Here’s a debate which took place last night, and which I missed:
What right is there under freedom of speech to cause offence? On Thursday october 11th at 6.30pm we bring together David Aaronovitch, Times columnist and author of Voodoo Histories with Mehdi Hasan, Political Director of Huffington Post UK and co-author of ED: The Milibands and the Making of a Labour Leader to debate what is at stake.
David Aaronovitch tweeted the following after the debate:
In our debate @mehdirhasan repeated formulation abt Prophet being more important to him than his children. I really have problems with this.
I also find it quite remarkable that people feel this way. But Mehdi Hasan is a man for whom religion is basically his everything. It really is the most important thing in his life. You’ll remember the clip, below, in which a Mehdi Hasan tells the the story of the aftermath of the Battle of Karbala, in which a small group composed mostly of relatives of Muhammad’s grandson Husain ibn Ali were beaten, captured and then decapitated by the army of Caliph Yazid I.
Mehdi Hasan cannot tell the story without weeping and crying.
The phenomenon of hugely emotional responses to stories with religious flavours is not restricted to Islam – think US televangelists, for example – although it is something which is a particular feature of some forms of Shi’ism. Mehdi isn’t pretending to be upset. He is genuinely expressing how he feels.
I’m a bit distrustful of religious fervor which is expressed in this manner. I’m inclined to mistrust the judgement of people for whom religion isn’t simply a set of moral and ethical lessons, passed from God through the ministries of righteous men and women: but an occasion for wildly emotional fervor.
But, honestly, these are – and should be – private matters for individuals. If somebody wants to cry while telling a religious story, why shouldn’t they? If they really do love a dead scriptural figure more then their children or parents, I’d find it odd: but as long as they’re not neglecting their family, then it has nothing to do with me.
Apparently, the debate did not explore the central question, which goes to the heart of liberalism, secularism and the manner in which religious and non religious people of diverse beliefs can co-exist in a pluralist society: the proper role of the state, and the limits of its authority. If that’s so, it is a pity. I think it is the only question that really matters.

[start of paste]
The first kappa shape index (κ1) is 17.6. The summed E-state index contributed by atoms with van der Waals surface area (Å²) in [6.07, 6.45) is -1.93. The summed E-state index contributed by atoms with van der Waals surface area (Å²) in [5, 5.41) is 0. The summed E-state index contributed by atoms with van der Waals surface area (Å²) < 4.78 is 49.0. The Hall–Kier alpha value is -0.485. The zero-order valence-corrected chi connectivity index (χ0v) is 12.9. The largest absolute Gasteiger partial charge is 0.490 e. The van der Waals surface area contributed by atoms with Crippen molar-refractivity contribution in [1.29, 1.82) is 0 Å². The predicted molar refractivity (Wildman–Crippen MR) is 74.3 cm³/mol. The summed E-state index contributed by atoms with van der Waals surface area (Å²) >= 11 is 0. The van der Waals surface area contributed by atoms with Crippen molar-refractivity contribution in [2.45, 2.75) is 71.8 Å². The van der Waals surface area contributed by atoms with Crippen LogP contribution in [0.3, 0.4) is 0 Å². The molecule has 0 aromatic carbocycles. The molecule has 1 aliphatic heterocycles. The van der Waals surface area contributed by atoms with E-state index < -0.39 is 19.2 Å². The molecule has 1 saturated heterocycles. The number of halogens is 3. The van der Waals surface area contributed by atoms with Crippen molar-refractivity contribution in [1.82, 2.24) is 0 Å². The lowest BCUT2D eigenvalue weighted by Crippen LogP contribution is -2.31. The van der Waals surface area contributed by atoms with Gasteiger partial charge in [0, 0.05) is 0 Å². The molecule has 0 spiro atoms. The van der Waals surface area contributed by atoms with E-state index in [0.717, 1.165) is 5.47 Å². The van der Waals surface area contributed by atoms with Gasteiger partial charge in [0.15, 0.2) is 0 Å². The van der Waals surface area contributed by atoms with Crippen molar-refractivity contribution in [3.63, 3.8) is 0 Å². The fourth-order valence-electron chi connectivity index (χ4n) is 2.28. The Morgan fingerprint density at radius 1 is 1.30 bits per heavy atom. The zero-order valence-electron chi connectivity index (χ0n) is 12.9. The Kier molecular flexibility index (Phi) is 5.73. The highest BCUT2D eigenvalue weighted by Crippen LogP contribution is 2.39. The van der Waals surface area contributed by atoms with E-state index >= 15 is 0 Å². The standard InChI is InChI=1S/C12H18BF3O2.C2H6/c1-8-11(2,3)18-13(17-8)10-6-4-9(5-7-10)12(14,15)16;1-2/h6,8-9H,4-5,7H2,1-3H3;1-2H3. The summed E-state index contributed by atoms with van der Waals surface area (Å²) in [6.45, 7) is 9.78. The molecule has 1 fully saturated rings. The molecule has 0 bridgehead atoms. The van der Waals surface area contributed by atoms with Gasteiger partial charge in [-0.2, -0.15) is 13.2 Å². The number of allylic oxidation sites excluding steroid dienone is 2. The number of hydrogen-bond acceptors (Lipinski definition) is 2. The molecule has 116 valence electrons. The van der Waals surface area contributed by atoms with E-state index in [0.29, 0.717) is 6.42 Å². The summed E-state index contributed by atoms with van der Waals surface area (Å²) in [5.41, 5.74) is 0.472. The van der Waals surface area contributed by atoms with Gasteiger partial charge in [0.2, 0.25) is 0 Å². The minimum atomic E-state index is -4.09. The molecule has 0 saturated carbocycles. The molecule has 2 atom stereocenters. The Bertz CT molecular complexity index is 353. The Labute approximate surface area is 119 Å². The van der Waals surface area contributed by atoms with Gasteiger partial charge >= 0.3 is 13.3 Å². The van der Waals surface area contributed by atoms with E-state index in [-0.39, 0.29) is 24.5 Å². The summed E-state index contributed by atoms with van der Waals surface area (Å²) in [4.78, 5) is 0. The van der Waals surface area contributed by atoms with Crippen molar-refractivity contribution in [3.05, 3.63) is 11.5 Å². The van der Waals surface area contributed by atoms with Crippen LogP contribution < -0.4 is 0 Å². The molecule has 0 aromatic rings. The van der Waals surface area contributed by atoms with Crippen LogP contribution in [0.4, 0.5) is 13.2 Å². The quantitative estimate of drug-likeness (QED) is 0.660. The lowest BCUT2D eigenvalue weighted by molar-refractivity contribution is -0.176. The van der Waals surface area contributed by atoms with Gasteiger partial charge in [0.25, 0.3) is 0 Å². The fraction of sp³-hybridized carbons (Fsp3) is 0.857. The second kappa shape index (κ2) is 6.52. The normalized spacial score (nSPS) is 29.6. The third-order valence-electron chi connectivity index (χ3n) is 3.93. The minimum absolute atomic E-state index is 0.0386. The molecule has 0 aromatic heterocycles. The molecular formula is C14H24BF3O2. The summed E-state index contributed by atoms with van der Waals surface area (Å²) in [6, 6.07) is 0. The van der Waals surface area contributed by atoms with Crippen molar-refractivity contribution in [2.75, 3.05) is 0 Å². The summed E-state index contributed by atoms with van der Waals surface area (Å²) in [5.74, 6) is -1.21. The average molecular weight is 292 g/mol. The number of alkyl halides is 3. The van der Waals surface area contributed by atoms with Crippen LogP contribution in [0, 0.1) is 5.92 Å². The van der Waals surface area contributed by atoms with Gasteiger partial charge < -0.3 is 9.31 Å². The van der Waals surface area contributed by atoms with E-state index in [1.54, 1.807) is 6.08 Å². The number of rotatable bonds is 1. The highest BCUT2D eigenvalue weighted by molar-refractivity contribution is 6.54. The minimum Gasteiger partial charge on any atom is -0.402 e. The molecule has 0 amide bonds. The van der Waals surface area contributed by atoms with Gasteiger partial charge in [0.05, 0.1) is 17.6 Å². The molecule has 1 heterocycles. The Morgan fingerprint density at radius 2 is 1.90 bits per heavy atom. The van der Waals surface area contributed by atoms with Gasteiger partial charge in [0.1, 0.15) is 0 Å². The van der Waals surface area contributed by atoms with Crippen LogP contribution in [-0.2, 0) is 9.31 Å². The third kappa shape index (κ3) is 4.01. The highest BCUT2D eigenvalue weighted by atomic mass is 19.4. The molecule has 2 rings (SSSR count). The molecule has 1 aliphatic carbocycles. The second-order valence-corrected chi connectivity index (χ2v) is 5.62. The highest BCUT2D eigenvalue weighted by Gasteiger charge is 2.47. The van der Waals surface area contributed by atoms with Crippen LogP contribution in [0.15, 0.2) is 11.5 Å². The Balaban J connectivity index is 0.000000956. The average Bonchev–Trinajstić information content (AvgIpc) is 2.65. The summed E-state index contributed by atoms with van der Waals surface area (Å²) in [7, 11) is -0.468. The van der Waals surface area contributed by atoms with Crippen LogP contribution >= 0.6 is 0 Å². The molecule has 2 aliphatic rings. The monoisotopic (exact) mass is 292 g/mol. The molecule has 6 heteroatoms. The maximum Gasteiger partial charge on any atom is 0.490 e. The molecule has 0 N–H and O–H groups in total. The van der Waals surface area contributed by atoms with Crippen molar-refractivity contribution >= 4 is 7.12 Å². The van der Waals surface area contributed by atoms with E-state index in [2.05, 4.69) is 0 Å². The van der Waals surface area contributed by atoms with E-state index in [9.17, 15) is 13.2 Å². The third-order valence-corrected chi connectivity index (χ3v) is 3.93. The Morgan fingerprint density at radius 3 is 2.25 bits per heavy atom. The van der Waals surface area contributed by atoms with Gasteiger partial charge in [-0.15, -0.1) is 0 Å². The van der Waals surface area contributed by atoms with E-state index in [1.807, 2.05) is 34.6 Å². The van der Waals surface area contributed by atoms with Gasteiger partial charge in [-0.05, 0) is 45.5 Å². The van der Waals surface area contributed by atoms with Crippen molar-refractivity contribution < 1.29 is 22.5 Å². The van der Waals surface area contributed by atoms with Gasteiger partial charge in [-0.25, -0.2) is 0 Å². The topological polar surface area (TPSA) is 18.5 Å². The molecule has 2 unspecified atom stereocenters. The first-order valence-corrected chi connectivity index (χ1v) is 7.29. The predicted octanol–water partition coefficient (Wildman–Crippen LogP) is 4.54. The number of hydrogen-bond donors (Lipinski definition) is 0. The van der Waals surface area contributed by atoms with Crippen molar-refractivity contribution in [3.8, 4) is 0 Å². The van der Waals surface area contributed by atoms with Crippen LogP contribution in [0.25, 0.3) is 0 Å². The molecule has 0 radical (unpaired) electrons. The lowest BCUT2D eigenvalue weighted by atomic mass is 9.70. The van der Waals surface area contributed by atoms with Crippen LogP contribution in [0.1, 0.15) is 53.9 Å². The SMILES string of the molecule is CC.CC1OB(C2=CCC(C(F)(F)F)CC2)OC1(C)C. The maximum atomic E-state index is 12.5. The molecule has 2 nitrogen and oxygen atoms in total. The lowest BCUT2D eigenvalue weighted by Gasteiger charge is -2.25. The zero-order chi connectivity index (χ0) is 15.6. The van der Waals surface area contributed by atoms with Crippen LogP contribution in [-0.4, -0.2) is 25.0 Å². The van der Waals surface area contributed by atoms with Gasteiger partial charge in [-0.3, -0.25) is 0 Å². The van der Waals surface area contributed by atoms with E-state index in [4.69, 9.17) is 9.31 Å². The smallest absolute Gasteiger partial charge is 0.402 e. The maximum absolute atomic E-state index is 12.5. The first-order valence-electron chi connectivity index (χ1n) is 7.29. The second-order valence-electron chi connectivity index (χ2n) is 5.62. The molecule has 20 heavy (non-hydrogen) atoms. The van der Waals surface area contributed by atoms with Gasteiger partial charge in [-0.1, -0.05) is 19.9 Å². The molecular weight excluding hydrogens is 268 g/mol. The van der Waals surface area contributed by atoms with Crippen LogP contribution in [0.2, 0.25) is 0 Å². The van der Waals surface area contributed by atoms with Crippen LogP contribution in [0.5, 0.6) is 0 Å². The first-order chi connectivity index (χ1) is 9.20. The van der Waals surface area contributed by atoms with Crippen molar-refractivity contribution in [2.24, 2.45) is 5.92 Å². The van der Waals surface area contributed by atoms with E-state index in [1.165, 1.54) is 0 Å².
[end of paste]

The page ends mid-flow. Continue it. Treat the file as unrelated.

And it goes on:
If you did go, I’d like to hear your impressions.
In addition to the comments below, there’s the following at the HuffPo, who say they’ll post a video later in the week:
Mehdi Hasan, political director of The Huffington Post UK, called for a crackdown on the culture of Islamophobia and argued freedom of speech was not an “absolute right” during a debate on Thursday.
Speaking opposite Times columnist David Aaronovitch at a HuffPost/Polis debate, on the right to offend, Mr Hasan argued free speech was being “fetishized” and claimed many free-speech campaigners in the west were guilty of “brazen hypocrisy.”
“We have a civic duty not to offend others,” he told the a packed audience at the London School of Economics.
“How can you construct a civilised, cohesive society if we go round encouraging everyone to insult each other willy nilly?
“Yes we do have a right to offend but it’s not the same as having a duty to be offensive. You have a responsibility not to go out of your way to piss people off.
“I have the right to fart in a lift, but I don’t do it because it is offensive.
“Some people want the right to be offensive but then get cross when people are offended.”
In what soon became a heated discussion, David Aaronovitch challenged his view that freedom of speech could be practised with discretion or restraint, telling Mr Hasan: “you cannot decide from your Olympian aerie what is good and not good.”
He argued that not being offended and being “less touchy” was the only way to live in harmony, saying “at a global level if we are going to get on we are going to have to put up with these things.”
Mr Aaronovitch told the hall it was simply not practical to be offended in a world where social media allows offensive views to circulate with virulent intensity.
“I simply cannot afford to be offended every time someone retweets something obnoxious,” he said.
“People need to get a thicker skin.”
Mr Aaronvitch challenged the HuffPost’s political director, saying: “We are mostly not even talking about what happens in this country. It is mostly the countries where Muslims are the majority where this [the riots] are happening. They are the discriminators in that country.
“Your notion of the prophet is now become important in my life and we have to be able to express what we feel about it.”
The Times columnist said he remained firmly committed to the right to free speech, adding that “the cure to speech is more speech. It’s the only way.”